Cross-posted from CantonRep.com under the title, “Horses led to slaughter”
A saddled unregistered quarter horse awaits its turn in the auction ring at a recent livestock auction in Tuscarawas County. Horses are selling at bargain prices in this economy. Government officials estimate there are 9 million horses in the United States. Roughly 100,000 of them are believed to be exported for slaughter, mostly to Mexico.
By DIANA ROSETTI
Many Americans consider the horse a national icon, a spirited animal that represents the Old West and its pioneers.
But in Canada, Belgium, France, Italy, Russia and Japan, tackling a tasty cut of horse is considered a singular gustatory pleasure.
Until recently, slaughterhouses operated in the United States for transport of horse meat to those countries. The last one, in Illinois, was forced to close in 2007.
The issue now is animal activists’ crusade to flush out what is known as “kill buyers” who purchase horses for transport to Texas and then Mexico where slaughter is legal.
Last year, Leroy H. Baker, owner of the Sugarcreek Livestock Auction in Tuscarawas County, was charged with multiple violations of the Commercial Transportation of Equines for Slaughter Act. His fine, due last month, was $162,800. The charges stemmed from Baker’s shipping of horses for slaughter to Texas between 2003-07. Regular Friday horse sales are a tradition at his auction, arguably the largest in the area.
He says he hasn’t yet paid the fine.
“I told them, we’re takin’ this thing to court, boys. I had the (United States Department of Agriculture) in here last week. You get these animal rights activists who see stuff on the Internet, and 90 percent of it isn’t true. Those charges were bogus,” Baker, 55, said.
“Horses are so cheap, they’re letting them starve out there. I had one lady call me to complain about the sale, and I told her, ‘Hey, the owners wanted to sell. They couldn’t feed ’em any more. We got kids starving to death in Cleveland, and soon they’ll be freezing to death. But she didn’t care about that. You can’t reason with them.”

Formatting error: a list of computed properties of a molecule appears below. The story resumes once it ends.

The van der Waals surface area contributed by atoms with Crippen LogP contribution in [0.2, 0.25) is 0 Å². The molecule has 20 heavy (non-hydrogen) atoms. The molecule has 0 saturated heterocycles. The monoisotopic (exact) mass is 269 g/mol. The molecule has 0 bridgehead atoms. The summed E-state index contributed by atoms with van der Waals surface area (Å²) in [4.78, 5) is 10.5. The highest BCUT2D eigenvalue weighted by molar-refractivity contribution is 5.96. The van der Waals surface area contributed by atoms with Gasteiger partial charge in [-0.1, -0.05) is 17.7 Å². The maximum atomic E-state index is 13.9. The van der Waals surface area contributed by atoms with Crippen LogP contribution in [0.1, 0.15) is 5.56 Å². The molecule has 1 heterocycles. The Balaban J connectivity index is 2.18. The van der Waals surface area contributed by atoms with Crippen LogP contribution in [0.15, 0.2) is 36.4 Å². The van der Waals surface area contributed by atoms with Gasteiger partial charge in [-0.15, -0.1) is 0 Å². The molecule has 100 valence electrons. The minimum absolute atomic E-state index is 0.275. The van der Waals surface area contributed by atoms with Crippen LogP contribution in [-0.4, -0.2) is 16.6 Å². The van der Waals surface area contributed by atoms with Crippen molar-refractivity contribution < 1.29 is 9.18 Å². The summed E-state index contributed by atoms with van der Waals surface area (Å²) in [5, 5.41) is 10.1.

Baker said horses sold at auction are bringing half of what they did two years ago. Owners have abandoned horses at the sale, he added.
“The animal rights people came here last Memorial Day and put on a big show buying all 160 horses. They worry about saving horses. They don’t save them; they prolong the agony. But they think they know best. That would be like me going to LaGuardia Airport and telling the pilot, ‘Move over. I’m going to fly this thing,’” he said.
This emotional debate over the horses that nobody wants shows no signs of resolution.
Tom Lenz, former president of American Association of Equine Practitioners (AAEP) (Information has been corrected to fix an error. See correction at end of story. Feb. 9, 11:20 a.m.) and now chairman of the Unwanted Horse Coalition, says the economy is a major factor. The price of feed has risen since some grains are being usurped for alternate fuel production. Euthanasia and subsequent removal of the carcass can be costly, too.
Longtime local veterinarian Dave Soehnlen said he is “amazed that in this country somebody can just say its illegal to slaughter a horse. We are in a climate now where even saying something like that can put a person like me in jeopardy.